An incident beam, with rays experiencing resonance wavelength shifts up to the value of the resonance width, results in relative efficiency of 78.5 percent. For larger NA values, the relative efficiency drops rapidly. A microcavity should therefore be designed to have a relative efficiency larger than 78.5 percent for the given NA of the light source. The exemplary cavity meets this criterion for numerical aperture values of less than 0.25. Larger NA values can be achieved by designing a slightly wider spectral width, or a similar spectral width and a larger nc. The cavity index nc can be increased by replacing the central SiO2 region, or even all SiO2 layers, by a higher index material.
It is also possible to create an equivalent cavity with combination in which the active layer with a high refractive index is bounded by DBR mirrors with low index material being adjacent to the active layer. An important prerequisite would be the ability of the middle layer to be highly transparent to optical radiation.
Additional advantages and modifications will readily occur to those skilled in the art. Therefore, the invention in its broader aspects is not limited to the specific details, representative devices, and illustrated examples shown and described. Accordingly, various modifications may be made without departing from the spirit or scope of the general inventive concept as defined by the appended claims and their equivalents.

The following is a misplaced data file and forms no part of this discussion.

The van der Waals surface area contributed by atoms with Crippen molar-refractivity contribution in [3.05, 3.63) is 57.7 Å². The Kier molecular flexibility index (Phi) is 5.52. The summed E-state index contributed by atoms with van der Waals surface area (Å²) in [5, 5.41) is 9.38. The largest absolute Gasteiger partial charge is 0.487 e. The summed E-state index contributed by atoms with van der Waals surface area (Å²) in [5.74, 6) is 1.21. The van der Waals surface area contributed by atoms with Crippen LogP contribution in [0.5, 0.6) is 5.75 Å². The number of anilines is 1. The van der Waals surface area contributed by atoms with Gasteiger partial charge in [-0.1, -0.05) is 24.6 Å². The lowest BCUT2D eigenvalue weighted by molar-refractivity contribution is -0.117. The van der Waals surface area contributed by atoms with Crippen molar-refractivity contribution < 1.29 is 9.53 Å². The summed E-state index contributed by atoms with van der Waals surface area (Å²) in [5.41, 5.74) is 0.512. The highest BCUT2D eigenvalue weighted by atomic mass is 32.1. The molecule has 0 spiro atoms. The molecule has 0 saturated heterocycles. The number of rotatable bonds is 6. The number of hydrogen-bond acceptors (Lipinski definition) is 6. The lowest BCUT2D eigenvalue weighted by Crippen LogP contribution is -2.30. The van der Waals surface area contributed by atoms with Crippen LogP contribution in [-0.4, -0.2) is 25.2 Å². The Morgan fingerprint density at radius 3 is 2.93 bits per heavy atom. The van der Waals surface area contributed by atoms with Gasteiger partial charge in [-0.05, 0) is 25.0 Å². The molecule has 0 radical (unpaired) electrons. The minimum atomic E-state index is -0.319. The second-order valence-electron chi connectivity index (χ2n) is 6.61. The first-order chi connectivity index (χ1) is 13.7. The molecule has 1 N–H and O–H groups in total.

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|WO2002001604A2 *||Jun 29, 2001||Jan 3, 2002||Centre National De La Recherche Scientifique||Optoelectronic device with integrated wavelength filtering|
|WO2002001604A3 *||Jun 29, 2001||Jun 20, 2002||Centre Nat Rech Scient||Optoelectronic device with integrated wavelength filtering|
|WO2002089268A2 *||Feb 21, 2002||Nov 7, 2002||Motorola, Inc.||High contrast reflective mirrors|
|WO2002089268A3 *||Feb 21, 2002||Aug 28, 2003||Motorola Inc||High contrast reflective mirrors|
|U.S. Classification||257/16, 257/E31.061, 257/458, 257/E31.032, 257/E31.128, 257/22, 257/21, 257/17|
|International Classification||H01L31/105, H01L31/0232, G01J3/26, G01J1/02, H01L31/0352|
|Cooperative Classification||H01L31/105, G01J3/26, H01L31/0232, H01L31/0352|
|European Classification||H01L31/0232, H01L31/105, H01L31/0352, G01J3/26|
|Apr 30, 1993||AS||Assignment|
Owner name: AMERICAN TELEPHONE AND TELEGRAPH COMPANY, NEW YORK
Free format text: ASSIGNMENT OF ASSIGNORS INTEREST;ASSIGNORS:HUNT, NEIL E.J.;SCHUBERT, ERDMANN F.;ZYKZIK, GEORGE J.;REEL/FRAME:006542/0714;SIGNING DATES FROM 19930419 TO 19930420